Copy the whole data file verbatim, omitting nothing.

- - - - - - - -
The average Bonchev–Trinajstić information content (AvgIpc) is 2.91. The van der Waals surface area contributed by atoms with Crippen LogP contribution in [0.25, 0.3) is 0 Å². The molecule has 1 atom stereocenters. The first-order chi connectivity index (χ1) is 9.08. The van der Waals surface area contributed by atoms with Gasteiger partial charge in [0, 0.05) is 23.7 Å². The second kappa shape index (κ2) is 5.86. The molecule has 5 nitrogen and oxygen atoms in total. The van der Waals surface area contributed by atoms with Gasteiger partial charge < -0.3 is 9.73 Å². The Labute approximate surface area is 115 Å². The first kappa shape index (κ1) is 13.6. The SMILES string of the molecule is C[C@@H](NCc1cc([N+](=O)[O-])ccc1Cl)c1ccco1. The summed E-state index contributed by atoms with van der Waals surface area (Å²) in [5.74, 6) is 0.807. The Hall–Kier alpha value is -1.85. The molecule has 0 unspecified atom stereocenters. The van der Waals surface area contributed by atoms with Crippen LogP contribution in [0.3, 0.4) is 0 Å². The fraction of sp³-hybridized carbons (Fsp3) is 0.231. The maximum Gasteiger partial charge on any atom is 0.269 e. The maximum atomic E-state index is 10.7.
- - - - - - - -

The average Bonchev–Trinajstić information content (AvgIpc) is 2.91. The van der Waals surface area contributed by atoms with Crippen LogP contribution in [0.25, 0.3) is 0 Å². The molecule has 1 atom stereocenters. The first-order chi connectivity index (χ1) is 9.08. The van der Waals surface area contributed by atoms with Gasteiger partial charge in [0, 0.05) is 23.7 Å². The second kappa shape index (κ2) is 5.86. The molecule has 5 nitrogen and oxygen atoms in total. The van der Waals surface area contributed by atoms with Gasteiger partial charge < -0.3 is 9.73 Å². The Labute approximate surface area is 115 Å². The first kappa shape index (κ1) is 13.6. The SMILES string of the molecule is C[C@@H](NCc1cc([N+](=O)[O-])ccc1Cl)c1ccco1. The summed E-state index contributed by atoms with van der Waals surface area (Å²) in [5.74, 6) is 0.807. The Hall–Kier alpha value is -1.85. The molecule has 0 unspecified atom stereocenters. The van der Waals surface area contributed by atoms with Crippen LogP contribution in [0.3, 0.4) is 0 Å². The fraction of sp³-hybridized carbons (Fsp3) is 0.231. The maximum Gasteiger partial charge on any atom is 0.269 e. The maximum atomic E-state index is 10.7.